Why did 200,000 antelopes suddenly drop dead?

Researchers working to find the cause of a mass mortality event now have their answer.

A male Saiga still with some of its winter coat remaining. Near Andasaiskiy nature sanctuary (Zakaznik), Kazakhstan. © Daniel Rosengren

A male saiga antelope © Daniel Rosengren / Royal Veterinary College 

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In May 2015, onlookers watched helplessly as thousands of Critically Endangered Saiga antelopes dropped dead in Kazakhstan.

The shocking mass mortality event saw 60 per cent of the entire global population wiped out in just three weeks.

“The recent die-offs among Saiga populations are unprecedented in large terrestrial mammal,” says head researcher Prof Richard Kock.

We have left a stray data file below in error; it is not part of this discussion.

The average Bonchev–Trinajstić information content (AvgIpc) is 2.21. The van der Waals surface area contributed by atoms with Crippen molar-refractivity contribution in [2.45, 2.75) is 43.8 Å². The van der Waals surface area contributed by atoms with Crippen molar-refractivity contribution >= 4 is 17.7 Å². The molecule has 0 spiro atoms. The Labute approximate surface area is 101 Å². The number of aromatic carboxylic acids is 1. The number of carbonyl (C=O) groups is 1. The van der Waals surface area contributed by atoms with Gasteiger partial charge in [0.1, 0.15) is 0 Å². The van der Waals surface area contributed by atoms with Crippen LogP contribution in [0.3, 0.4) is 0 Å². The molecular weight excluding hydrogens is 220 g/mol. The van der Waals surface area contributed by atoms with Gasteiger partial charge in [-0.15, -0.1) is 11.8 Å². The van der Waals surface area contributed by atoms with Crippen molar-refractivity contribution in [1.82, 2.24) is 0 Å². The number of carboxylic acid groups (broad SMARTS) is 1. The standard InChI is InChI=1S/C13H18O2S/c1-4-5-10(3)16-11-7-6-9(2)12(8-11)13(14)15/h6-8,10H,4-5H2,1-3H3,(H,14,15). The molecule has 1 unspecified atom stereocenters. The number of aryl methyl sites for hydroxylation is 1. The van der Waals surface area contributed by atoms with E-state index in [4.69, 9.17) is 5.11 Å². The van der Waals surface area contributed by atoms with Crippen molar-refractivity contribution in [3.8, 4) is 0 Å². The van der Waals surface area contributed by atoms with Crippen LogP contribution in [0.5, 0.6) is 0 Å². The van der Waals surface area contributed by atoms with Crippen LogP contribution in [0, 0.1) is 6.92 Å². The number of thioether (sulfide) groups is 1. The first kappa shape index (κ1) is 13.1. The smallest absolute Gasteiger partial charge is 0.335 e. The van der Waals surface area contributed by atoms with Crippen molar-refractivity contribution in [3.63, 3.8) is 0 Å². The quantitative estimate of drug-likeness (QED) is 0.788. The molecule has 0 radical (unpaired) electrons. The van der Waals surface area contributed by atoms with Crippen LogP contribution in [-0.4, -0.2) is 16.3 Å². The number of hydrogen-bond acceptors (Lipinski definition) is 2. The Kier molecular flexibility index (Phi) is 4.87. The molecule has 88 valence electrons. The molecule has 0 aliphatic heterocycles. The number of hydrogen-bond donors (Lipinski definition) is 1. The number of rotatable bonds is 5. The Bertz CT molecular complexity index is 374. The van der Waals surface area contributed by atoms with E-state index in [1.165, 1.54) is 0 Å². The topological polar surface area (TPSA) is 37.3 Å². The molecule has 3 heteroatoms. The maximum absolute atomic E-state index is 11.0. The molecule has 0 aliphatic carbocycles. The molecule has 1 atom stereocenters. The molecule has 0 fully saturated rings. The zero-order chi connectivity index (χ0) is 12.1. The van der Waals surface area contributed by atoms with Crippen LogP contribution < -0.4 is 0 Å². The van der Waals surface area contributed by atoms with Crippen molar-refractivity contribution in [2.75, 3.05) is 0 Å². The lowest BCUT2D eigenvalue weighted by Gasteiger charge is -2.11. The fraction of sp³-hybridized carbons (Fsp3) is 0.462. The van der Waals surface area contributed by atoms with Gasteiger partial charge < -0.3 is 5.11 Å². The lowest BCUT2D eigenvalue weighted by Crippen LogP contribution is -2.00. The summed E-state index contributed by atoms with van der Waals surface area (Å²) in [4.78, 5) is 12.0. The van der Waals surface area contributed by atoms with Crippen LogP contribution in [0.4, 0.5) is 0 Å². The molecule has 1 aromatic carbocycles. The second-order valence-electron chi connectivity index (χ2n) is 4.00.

“The 2015 mass mortality event provided the first opportunity for in-depth study, and a multidisciplinary approach has enabled great advances to be made.”

New research has identified the cause of death to be the bacterium, Pasteurella multocide, which normally lives harmlessly in the Saigas’ tonsils.

In the days leading up to the event, abnormal climatic factors such as increased air temperature and humidity were recorded in the Saigas’ home range.

These provided better conditions for P. multocide, which multiplied rapidly, and entered the bloodstream of thousands of antelopes, causing hemorrhagic septicemia and sudden death.

This is not an isolated case: two similar Saiga antelope mass extinction events occurred in the 1980s and a more recent event in Mongolia in 2017 saw 60 per cent of a Saiga sub-species eradicated. 

Read the full paper in Science Advances

Read more wildlife news stories in BBC Wildlife Magazine

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